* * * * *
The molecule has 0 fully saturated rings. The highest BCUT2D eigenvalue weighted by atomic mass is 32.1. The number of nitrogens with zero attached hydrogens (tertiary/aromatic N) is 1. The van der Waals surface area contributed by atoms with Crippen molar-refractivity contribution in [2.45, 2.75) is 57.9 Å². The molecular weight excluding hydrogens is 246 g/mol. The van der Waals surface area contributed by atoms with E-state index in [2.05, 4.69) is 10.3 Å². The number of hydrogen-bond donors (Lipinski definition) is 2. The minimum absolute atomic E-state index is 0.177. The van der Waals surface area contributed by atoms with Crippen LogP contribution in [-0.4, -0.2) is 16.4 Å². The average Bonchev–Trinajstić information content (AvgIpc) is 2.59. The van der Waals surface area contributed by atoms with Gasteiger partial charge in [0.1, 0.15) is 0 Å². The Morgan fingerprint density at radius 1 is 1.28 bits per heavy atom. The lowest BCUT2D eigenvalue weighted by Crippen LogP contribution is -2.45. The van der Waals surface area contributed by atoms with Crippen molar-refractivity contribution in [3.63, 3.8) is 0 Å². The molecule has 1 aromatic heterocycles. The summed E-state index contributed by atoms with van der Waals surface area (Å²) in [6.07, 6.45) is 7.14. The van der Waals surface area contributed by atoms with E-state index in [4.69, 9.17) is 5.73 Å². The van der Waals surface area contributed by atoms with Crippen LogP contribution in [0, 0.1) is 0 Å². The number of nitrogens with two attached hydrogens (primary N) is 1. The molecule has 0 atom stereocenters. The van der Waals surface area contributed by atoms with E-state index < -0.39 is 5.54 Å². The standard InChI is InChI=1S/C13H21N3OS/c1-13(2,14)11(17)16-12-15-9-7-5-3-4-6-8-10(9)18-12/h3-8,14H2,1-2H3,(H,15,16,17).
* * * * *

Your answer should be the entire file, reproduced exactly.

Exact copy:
The molecule has 0 fully saturated rings. The highest BCUT2D eigenvalue weighted by atomic mass is 32.1. The number of nitrogens with zero attached hydrogens (tertiary/aromatic N) is 1. The van der Waals surface area contributed by atoms with Crippen molar-refractivity contribution in [2.45, 2.75) is 57.9 Å². The molecular weight excluding hydrogens is 246 g/mol. The van der Waals surface area contributed by atoms with E-state index in [2.05, 4.69) is 10.3 Å². The number of hydrogen-bond donors (Lipinski definition) is 2. The minimum absolute atomic E-state index is 0.177. The van der Waals surface area contributed by atoms with Crippen LogP contribution in [-0.4, -0.2) is 16.4 Å². The average Bonchev–Trinajstić information content (AvgIpc) is 2.59. The van der Waals surface area contributed by atoms with Gasteiger partial charge in [0.1, 0.15) is 0 Å². The Morgan fingerprint density at radius 1 is 1.28 bits per heavy atom. The lowest BCUT2D eigenvalue weighted by Crippen LogP contribution is -2.45. The van der Waals surface area contributed by atoms with Crippen molar-refractivity contribution in [3.63, 3.8) is 0 Å². The molecule has 1 aromatic heterocycles. The summed E-state index contributed by atoms with van der Waals surface area (Å²) in [6.07, 6.45) is 7.14. The van der Waals surface area contributed by atoms with E-state index in [4.69, 9.17) is 5.73 Å². The van der Waals surface area contributed by atoms with Crippen LogP contribution in [0, 0.1) is 0 Å². The number of nitrogens with two attached hydrogens (primary N) is 1. The molecule has 0 atom stereocenters. The van der Waals surface area contributed by atoms with E-state index < -0.39 is 5.54 Å². The standard InChI is InChI=1S/C13H21N3OS/c1-13(2,14)11(17)16-12-15-9-7-5-3-4-6-8-10(9)18-12/h3-8,14H2,1-2H3,(H,15,16,17).